Late in 2019, Apple launched a new repair program for independent repair shops, allowing them to obtain genuine parts to repair out-of-warranty iPhones. And now the program is expanding.
Update (08/18/2020): Apple has sent out an internal document adding some more details regarding the expanded independent repair shop program (via MacRumors). You can check out the major bullet points from the documents below.
- Qualifying repair shops can gain access to Apple genuine parts, tools, and training starting August 17
- The program covers all Mac models
- The program is limited to out-of-warranty Mac repairs
- Examples of components eligible for repair include the display, logic board, and top case, the latter of which includes the keyboard, trackpad, speakers, and battery
- Participating repair shops must have Apple-certified technicians perform the repairs
- Participating repair shops are not permitted to offer whole-unit replacements for Macs
- Participating repair shops cannot ship Macs to an Apple repair center
The original article continues below.
As first reported by Reuters on Monday, Apple is expanding the independent repair shop program to now include Mac computers. This program not only provides genuine parts for repairs, but also training for the independent repair shop owners and employees. That will continue to be the case for Macs as well.
Apple’s shift in repair practices came after years of calls from right-to-repair groups who had criticized the company for, among other things, only providing genuine parts and training manuals to firms such as Best Buy Inc that were to do warranty-related work on its devices. Smaller shops argued that program was too costly to join due to volume commitments.
Apple’s dedicated site regarding the independent repair shop program is still live, of course, and you can find more information about the program in general there. However, at the time of publication of this story it hasn’t been updated to reflect the inclusion of Macs in the program. That should change in the near future, though.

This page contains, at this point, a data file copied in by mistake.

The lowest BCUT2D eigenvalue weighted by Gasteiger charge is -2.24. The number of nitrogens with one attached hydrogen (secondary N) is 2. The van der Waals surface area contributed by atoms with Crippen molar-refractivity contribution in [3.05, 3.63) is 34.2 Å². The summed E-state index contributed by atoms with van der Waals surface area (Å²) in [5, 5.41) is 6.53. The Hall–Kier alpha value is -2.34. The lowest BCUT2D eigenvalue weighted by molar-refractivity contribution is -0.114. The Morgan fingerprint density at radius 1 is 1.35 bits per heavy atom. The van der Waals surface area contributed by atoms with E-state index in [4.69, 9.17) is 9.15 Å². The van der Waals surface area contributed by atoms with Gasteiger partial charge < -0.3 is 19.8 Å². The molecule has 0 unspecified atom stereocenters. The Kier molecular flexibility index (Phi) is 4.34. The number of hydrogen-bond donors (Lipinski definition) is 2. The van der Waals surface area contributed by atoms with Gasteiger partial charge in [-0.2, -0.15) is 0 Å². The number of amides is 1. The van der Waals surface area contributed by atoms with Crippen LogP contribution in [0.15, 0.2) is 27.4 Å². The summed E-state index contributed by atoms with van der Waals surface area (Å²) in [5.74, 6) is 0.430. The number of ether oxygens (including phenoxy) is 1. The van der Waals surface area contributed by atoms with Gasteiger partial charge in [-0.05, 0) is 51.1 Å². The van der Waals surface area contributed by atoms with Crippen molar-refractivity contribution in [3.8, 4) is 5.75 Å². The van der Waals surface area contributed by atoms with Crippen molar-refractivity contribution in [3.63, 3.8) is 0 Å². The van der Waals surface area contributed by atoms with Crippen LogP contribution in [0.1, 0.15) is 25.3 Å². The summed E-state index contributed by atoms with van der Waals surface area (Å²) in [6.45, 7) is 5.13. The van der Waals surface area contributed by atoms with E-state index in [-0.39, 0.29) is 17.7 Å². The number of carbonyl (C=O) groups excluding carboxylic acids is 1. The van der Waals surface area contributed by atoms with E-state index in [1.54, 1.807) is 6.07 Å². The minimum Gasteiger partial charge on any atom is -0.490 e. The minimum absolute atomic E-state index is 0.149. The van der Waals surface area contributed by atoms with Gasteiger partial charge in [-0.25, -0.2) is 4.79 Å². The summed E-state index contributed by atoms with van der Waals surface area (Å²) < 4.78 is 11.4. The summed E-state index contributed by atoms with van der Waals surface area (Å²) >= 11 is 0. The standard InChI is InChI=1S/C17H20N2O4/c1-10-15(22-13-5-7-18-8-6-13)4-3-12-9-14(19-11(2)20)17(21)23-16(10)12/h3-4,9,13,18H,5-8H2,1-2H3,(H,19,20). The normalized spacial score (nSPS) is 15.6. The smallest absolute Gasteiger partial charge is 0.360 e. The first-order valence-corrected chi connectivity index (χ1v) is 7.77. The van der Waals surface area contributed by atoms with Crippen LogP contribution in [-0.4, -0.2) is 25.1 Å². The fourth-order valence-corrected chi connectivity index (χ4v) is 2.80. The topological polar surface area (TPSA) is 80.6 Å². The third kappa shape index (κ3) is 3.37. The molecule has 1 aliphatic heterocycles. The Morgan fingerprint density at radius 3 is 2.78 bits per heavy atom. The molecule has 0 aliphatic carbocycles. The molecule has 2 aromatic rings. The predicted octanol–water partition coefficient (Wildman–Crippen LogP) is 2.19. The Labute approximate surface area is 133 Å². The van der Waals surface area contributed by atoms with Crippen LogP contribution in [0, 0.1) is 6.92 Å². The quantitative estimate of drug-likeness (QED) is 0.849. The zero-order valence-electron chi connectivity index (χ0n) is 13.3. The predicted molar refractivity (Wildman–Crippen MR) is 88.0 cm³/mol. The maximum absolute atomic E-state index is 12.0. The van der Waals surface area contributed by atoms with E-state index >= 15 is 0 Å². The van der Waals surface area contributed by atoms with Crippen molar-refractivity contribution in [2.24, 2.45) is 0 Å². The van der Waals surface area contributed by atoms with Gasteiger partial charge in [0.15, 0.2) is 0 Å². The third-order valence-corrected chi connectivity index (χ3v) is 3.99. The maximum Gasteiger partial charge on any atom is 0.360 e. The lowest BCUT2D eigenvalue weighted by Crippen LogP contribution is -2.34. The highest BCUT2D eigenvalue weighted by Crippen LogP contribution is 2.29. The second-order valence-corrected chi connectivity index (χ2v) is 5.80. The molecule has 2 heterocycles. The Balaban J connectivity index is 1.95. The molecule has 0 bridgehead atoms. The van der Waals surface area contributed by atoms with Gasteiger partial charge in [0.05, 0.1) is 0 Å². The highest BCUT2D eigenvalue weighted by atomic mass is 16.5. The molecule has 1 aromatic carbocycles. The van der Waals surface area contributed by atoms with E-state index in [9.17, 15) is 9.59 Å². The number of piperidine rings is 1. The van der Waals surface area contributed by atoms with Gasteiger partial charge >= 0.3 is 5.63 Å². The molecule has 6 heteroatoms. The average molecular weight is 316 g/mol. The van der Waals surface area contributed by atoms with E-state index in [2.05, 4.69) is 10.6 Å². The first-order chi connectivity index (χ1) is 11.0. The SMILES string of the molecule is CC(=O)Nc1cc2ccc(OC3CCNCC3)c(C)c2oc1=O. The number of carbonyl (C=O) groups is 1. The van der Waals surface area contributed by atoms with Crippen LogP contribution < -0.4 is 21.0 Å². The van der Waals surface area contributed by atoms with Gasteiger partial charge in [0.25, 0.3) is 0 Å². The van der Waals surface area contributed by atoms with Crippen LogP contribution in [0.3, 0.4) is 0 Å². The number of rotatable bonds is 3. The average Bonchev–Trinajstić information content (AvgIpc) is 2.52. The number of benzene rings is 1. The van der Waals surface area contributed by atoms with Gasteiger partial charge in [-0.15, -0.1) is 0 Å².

For independent repair shops that qualify for the program, there are a few different steps to get there. First, they will need to have an Apple-certified technician on hand to handle the repairs. They’ll also need to go through an application process before they can be included as an official member of the program. But, once approved, they will obtain a variety of helpful resources, including repair manuals, the aforementioned genuine parts, the same diagnostics tools used by Apple employees at Apple Stores and Authorized Service Providers, and more.
The out-of-warranty iPhone indecent repair shop program recently expanded to Canada and Europe as well.
However, some repair shops haven’t been all that fond of the program Apple initiated, even though it was perceived as a good thing when it was initially announced. It turns out the contract the independent repair shops need to sign is a bit cumbersome and restrictive, and gives a lot of control to Apple as far as audits and inspections are concerned. Here’s a snippet from that story we reported on in February of this year:
In order to join the program, the contract states independent repair shops must agree to unannounced audits and inspections by Apple, which are intended, at least in part, to search for and identify the use of “prohibited” repair parts, which Apple can impose fines for. If they leave the program, Apple reserves the right to continue inspecting repair shops for up to five years after a repair shop leaves the program. Apple also requires repair shops in the program to share information about their customers at Apple’s request, including names, phone numbers, and home addresses.
Still, for the independent repair shops out there that want to take part in the program and fix Macs, looks like they’ll be covered, too.